Ah October, the weather is getting cooler, the leaves are turning, and the best holiday of all, Halloween (aka Samhain to us Pagan types) quickly approaches. Since the Halloween season is only second to Christmas in spending and activity, it’s only natural that the journalists want to find a unique angle. This year’s theme seems to be about the holiday’s discontents.
“She hosts a monthly girls’ night out at a bar in Portland, Ore., and co-runs a plus-size vintage boutique called Fat Fancy. But there’s one thing that brings out the hate in her. Smith, 33, is among a contrarian contingent that takes a boo humbug approach to Halloween … Halloween haters aren’t as easy to categorize as that odd old lady on the block who always pretends that she’s not home on Oct. 31, or people who protest the day on religious grounds. The new Halloween Hater is young, loud and proud.”
Yes, the Associated Press found some “contrarians” and are calling it a trend, they even dug up Jerilyn Ross, president of the Anxiety Disorders Association of America, to give us the awesome term of “samhainophobia”, the fear of Halloween. Yes, we were obviously having too much fun last year, so this year, in honor of the recession, we have to dial it down a bit.
“Last year, we collectively shelled out $5.77 billion on everything from fun-sized candy bars to plastic gravestones for the front yard. This year is another story: according to a study by the National Retail Federation, that number is expected to drop to $4.75 billion this year. The recession has hit home for many more of us this year, and escapism has given way to pragmatism. Close to one in three say the economy is impacting their Halloween spending. Similarly, a recent Pricegrabber.com survey shows that 35 percent of us plan to spend less this Halloween.”
The blood-curling terror of the tightening belt! Even this year’s hit scary movie is low-budget! Meanwhile, another paper turns up its nose at Salem’s witch-hats and plastic capes in favor of a more cultured, well-mannered, tourist-excursion.
“Go to Salem this time of year for the witches. But if you’re like us, the things you’ll remember are the culture, history and flashes of foliage … But consider making it an overnight, and getting all the city has to offer — high art alongside hokey tourist traps (Dracula’s Castle); fascinating history alongside kitchy kiosks selling T-shirts that quip, “Stop by Salem for a spell;” magnificent architecture playing home to the city’s annual dubious celebration (commemoration?) of a 300-year-old tragedy. It’s one of the oddest (and most effective) marketing strategies of any city in the world: Come to Salem where 19 innocent women and men were hanged for being witches, and while you’re here, enjoy a visit to the Witch Dungeon!”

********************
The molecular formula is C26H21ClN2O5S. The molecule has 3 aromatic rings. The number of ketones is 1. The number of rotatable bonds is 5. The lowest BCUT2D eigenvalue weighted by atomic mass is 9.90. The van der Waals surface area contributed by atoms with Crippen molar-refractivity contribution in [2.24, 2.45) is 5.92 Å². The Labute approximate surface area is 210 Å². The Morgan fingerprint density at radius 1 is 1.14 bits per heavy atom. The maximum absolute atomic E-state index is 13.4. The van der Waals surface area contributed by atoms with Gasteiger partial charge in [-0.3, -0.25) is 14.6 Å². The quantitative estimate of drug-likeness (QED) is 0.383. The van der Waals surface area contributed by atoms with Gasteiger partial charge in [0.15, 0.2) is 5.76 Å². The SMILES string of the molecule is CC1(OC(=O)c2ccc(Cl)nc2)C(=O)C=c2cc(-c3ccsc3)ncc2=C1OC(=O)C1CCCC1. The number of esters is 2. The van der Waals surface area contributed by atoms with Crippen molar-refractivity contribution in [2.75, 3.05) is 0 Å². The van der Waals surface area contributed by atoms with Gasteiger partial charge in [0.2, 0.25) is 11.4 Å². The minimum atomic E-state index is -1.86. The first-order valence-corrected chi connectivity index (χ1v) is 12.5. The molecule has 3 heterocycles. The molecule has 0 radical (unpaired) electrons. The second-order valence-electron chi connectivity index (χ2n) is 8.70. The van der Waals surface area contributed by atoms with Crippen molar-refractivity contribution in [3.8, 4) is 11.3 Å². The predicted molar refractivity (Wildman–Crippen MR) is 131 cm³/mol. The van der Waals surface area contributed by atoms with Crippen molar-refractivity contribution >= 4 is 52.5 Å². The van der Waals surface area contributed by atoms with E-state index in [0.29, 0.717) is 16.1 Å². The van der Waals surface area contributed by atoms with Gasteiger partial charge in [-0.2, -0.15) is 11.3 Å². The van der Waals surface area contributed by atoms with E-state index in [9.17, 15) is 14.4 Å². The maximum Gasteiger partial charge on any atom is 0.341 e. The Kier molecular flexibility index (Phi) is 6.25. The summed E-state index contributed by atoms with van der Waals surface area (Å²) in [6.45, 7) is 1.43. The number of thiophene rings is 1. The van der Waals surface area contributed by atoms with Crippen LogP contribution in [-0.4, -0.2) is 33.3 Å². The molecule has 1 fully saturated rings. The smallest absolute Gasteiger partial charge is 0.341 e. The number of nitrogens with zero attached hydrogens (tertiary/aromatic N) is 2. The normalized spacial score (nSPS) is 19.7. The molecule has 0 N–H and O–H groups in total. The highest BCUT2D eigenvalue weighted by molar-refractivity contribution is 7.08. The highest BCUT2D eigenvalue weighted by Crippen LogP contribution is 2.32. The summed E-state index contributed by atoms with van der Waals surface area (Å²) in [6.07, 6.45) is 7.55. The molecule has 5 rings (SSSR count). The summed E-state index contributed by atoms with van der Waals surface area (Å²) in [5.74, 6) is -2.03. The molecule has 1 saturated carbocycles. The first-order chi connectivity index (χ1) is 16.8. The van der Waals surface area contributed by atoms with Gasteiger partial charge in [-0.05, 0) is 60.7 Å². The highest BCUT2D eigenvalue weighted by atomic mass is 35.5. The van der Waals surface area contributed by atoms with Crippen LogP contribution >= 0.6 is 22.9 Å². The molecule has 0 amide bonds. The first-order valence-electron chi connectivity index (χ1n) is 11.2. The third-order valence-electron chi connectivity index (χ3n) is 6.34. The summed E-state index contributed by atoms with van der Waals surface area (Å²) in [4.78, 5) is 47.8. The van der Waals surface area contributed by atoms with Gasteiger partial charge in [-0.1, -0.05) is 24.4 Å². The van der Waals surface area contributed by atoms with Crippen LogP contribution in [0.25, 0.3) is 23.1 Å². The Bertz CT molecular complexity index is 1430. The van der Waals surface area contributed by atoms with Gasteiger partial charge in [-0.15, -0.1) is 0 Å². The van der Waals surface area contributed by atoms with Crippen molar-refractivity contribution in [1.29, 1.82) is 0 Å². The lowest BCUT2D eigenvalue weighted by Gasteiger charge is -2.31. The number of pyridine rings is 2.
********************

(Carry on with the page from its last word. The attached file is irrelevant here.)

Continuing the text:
But no matter how hard some may try to ignore the ever-booming Witch craze in Salem, it’s still their top tourist money-maker, and neighboring cities want in on the action. Naturally a wrap-up like this can’t end without some Christian hand-wringing over the occult overtones of Halloween, and thanks to the BBC we’ve found a real fire-breather!
“Derry City Council’s Hallowe’en carnival encourages Satanism and has brought a curse on the city, according to a Methodist minister. Rev Jonathan Campbell, from Newbuildings Independent Methodist Church, has launched an online petition to stop this year’s event. He said Hallowe’en celebrations “make evil look innocent”, and has appealed for families to boycott the festival … Rev Campbell said his church was opposed to Hallowe’en because it was “one of the two major days for Satanists”, and “God’s word clearly condemns and warns people about celebrating or glorifying Hallowe’en or the occult”. “One of the main reasons we as a church are opposed to the carnival is that children are being disturbed”.”
Someones disturbed, but I don’t think its the “children”. Still, it almost doesn’t seem like a true Halloween without some Christian crank blowing a gasket in the press. As for the press, I could certainly do without all the subtle “maybe we shouldn’t have so much fun in these bad times” hoo-ha, because if you can’t put on a mask, eat a little (or a lot of ) candy, have a little fun, and honor the dead to boot, what’s the point of even celebrating Halloween/Samhain?